St. Paul's School to Host Symposium

“Empathy, Intimacy, and Technology in a Boarding School Environment”
June 15-17, 2016
 
CONCORD, N.H. – With recent research indicating that 92 percent of teens go online daily, and 24 percent are online “almost constantly,[i]” it is now indisputable that technology and the lives of adolescents are intertwined. Navigating this new terrain, particularly among boarding school students who live away from home, is a challenge for school educators and administrators.

This spring, St. Paul’s School will convene pre-eminent American scholars and independent school leaders in Concord, N.H., for a three-day symposium titled “Empathy, Intimacy, and Technology in a Boarding School Environment” to explore the intersection of technological, emotional, psychological, and spiritual development in adolescent children.

“We are pleased to bring together these experts and administrators to examine how we educate young people within this new paradigm,” says St. Paul’s School Rector Michael G. Hirschfeld ’85. “We plan to approach today’s technology conundrum from a variety of perspectives and develop a guide for fellow educators in all school settings so that we can harness the vast potential of today’s hi-tech landscape without jeopardizing what makes us fully human. By doing so, we will fulfill our mandate to educate responsible, healthy students and future world citizens. I believe the findings from this inquiry will also benefit parents as they support and teach their children within this dynamic environment.”

Symposium speakers include:
danah boyd, a principal researcher at Microsoft Research and an academic scholar whose work examines the intersection between technology and society, and how young people use social media as part of their everyday practices. Boyd is the author of It’s Complicated: The Social Lives of Networked Teens (Penguin, 2014). Her current focus is on the social and cultural dimensions of the “big data” phenomenon and its relationship with privacy, and the civil rights implications of data analytics.

Donna Freitas, a professor and scholar who lectures at universities across the United States on her work about college students. Over the years, she has written for national newspapers including The Wall Street Journal, The New York Times, The Boston Globe, and The Washington Post. She is the author of Sex and the Soul: Juggling Sexuality, Spirituality, Romance, and Religion on America’s College Campuses (Oxford, 2008), based on her national study about how sex and faith coincide (and collide) on campus. Her most recent study centers around how social media is affecting the ways young adults construct identity and navigate relationships, and is the subject of her forthcoming book, The Happiness Effect (Oxford, Sept. 2016). Freitas is currently a non-resident research associate at the Center for the Study of Religion and Society at the University of Notre Dame.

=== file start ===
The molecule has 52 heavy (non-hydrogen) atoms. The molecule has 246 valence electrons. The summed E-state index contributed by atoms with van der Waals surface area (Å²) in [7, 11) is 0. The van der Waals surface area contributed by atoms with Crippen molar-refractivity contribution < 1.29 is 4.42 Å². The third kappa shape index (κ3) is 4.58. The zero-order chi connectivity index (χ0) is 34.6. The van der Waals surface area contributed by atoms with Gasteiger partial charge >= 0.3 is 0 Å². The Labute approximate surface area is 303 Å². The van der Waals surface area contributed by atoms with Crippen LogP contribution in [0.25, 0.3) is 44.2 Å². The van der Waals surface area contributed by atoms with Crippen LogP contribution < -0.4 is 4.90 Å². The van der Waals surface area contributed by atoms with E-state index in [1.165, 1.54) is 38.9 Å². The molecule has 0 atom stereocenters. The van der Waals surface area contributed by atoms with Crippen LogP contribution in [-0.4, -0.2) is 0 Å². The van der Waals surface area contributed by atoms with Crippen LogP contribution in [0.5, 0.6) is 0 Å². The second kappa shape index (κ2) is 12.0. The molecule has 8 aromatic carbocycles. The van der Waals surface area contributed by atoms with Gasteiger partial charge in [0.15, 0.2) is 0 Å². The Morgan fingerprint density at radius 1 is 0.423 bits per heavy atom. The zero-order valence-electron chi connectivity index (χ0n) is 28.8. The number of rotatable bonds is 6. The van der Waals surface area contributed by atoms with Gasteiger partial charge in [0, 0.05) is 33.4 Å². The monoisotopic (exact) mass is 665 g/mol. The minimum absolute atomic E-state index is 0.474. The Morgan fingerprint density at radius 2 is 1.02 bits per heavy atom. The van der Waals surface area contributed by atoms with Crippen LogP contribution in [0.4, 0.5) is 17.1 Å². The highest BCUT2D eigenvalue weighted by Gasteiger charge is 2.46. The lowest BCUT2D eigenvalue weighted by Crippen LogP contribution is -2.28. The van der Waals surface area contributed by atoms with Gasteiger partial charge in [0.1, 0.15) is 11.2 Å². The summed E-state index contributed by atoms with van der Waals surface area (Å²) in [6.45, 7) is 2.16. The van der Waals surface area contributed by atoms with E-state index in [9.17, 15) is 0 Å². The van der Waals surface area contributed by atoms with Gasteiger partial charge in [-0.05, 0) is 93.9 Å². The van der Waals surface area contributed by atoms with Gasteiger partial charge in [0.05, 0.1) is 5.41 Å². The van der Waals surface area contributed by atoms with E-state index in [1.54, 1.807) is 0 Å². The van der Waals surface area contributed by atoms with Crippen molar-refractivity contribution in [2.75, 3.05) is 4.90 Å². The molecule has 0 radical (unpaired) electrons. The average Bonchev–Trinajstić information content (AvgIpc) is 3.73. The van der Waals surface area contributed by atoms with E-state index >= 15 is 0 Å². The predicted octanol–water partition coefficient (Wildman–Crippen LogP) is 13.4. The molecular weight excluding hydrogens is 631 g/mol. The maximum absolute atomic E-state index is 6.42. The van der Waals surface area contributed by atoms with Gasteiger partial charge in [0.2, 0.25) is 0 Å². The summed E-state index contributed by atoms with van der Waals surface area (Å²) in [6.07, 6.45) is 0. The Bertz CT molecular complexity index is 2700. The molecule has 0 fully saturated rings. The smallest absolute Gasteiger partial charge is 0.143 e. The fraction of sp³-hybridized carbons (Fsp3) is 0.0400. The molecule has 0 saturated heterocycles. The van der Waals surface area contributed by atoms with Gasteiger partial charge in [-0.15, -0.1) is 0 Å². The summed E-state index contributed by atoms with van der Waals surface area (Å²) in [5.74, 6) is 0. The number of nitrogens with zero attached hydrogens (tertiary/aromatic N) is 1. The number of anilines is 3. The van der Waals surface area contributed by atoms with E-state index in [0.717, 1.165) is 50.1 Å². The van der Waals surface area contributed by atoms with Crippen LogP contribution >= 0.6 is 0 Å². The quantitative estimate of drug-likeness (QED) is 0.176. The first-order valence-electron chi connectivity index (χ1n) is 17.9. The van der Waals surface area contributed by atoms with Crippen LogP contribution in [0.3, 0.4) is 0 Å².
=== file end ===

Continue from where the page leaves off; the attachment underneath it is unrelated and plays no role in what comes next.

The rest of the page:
Shamus Khan, author of Privilege: The Making of an Adolescent Elite at St. Paul’s School (Princeton, 2011), and associate professor of sociology at Columbia University. Khan writes about cultural sociology and stratification, with a strong focus on elites. Khan also writes in the areas of gender theory, deliberative politics, and research methodology. He recently served as an opinion columnist for Time Magazine and continues to write about sociology in the popular press.

Catherine Steiner-Adair, a clinical psychologist, school consultant, speaker, and author of the award-winning The Big Disconnect: Protecting Childhood and Family Relationships in the Digital Age (Harper Collins, 2013). Dr. Steiner-Adair speaks and consults on a wide range of topics, including social and emotional literacy, nourishing healthy relationships in the digital age, and developing a thoughtful approach to technology in school and life. She is a research associate in the Department of Psychiatry at Harvard Medical School and an associate psychologist at McLean Hospital in Belmont, Mass.

Sherry Turkle has spent the last 30 years researching the psychology of people’s relationships with technology, from the early days of personal computers to our current world of robotics, artificial intelligence, social networking, and mobile connectivity. She is the Abby Rockefeller Mauzé Professor of the Social Studies of Science and Technology at MIT, as well as the founder and current director of the MIT Initiative on Technology and Self. Her best-selling book, Reclaiming Conversation: The Power of Talk in the Digital Age (Penguin, 2015), focuses on the importance of conversation in digital cultures.

The cost of attendance and meals is $250 per person. The program includes expert panel presentations and discussions, plenary, and working sessions. Additional information about the speakers, program agenda, registration details, area lodging, is available on the School’s symposium website.

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[i]Teens, Social Media & Technology Overview 2015, Pew Research Center, Amanda Lenhart (http://www.pewresearchorg/staff/amanad-lenhart/)
 
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